Klout debuted a revamped version of its popular social media service yesterday, including a new site layout and a more comprehensive way of measuring people’s social media influence. Klout now analyzes sites such as Wikipedia, Linkedin, and Instagram in addition to users’ Facebook and Twitter activity to measure more influence across several social media channels. A Klout score is now determined by 400 factors rather than 100. Klout says their new metrics will lead to an “improved Klout score,” and as of August 14, every Klout user had an updated score.
BIGfish’s Klout score didn’t change significantly–it increased by about 0.5–but various articles pointed out that pop star Justin Bieber’s score dropped from a perfect 99 to a 92, while President Barack Obama now has a perfect score of 99, up from 94.
Klout also has a new feature called “moments,” which the Company says will help users understand and shape their influence. A moment is described as “a social media post that has generated action from the people in your networks.” This feature will become available in the next few weeks.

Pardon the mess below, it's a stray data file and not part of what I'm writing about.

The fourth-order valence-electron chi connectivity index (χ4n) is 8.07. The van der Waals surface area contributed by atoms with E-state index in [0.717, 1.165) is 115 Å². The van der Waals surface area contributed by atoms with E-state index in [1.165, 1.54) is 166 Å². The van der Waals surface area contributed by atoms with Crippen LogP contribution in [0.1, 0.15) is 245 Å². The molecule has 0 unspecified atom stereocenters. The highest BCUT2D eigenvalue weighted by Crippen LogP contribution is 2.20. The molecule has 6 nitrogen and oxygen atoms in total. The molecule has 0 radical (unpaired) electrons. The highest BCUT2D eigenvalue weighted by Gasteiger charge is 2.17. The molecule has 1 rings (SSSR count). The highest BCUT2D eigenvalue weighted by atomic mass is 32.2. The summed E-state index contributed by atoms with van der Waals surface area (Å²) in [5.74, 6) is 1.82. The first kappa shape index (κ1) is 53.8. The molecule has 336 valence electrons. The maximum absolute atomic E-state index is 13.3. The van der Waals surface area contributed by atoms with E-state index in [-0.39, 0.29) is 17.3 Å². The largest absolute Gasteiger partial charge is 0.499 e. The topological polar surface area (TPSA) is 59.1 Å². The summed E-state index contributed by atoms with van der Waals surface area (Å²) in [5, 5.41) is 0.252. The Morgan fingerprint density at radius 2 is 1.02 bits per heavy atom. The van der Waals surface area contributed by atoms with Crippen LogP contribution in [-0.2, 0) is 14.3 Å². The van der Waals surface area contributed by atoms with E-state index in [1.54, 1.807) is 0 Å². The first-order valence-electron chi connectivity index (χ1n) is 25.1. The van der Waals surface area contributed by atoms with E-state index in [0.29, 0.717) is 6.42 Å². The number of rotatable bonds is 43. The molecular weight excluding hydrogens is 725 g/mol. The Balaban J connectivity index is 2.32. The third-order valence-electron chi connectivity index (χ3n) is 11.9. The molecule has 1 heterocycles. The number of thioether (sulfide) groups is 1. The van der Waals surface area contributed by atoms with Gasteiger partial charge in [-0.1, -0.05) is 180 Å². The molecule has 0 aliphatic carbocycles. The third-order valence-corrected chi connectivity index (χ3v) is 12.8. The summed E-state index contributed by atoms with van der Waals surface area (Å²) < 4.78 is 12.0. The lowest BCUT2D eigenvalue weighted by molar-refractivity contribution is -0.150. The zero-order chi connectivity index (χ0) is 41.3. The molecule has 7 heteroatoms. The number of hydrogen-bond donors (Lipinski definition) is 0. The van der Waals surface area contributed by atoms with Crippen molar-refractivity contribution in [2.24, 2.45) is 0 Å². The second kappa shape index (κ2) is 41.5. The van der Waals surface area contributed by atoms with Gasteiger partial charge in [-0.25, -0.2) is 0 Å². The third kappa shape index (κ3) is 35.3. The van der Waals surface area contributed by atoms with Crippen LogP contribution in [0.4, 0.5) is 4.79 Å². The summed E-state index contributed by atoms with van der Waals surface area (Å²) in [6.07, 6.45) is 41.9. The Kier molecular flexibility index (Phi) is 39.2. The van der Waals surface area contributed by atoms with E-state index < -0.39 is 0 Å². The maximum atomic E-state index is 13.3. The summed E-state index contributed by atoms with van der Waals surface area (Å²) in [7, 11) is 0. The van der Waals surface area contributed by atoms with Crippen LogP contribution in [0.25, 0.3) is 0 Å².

What does the new Klout score mean for the social media world? It seems that Klout is headed in the right direction. Analyzing 12 billion points a day rather than one billion should certainly provide a more comprehensive picture of people’s social media influence.
However, Klout needs to be careful with how it uses this increased amount of data. Merely revamping Klout.com and increasing virtually everyone’s score will not make Klout a more popular or credible source of social media influence. In the past, Klout has had several critics who find the service confusing and unreliable–and they seem to have a point. For example, according to Klout, BIGfish is influential about “tacos.” Why? Klout doesn’t say.
What makes Klout popular is the fact that it gives users a concrete number they can associate with their online presence and overall influence amongst their network. If users see their Klout score improve, they get a sense of satisfaction and may even display it as a “badge of honor” amongst their social media peers. But that only applies to those who like and respect Klout’s methodology. If Klout wants to position itself as the authoritative source of online reputation, it needs to clarify how its ranking service really works.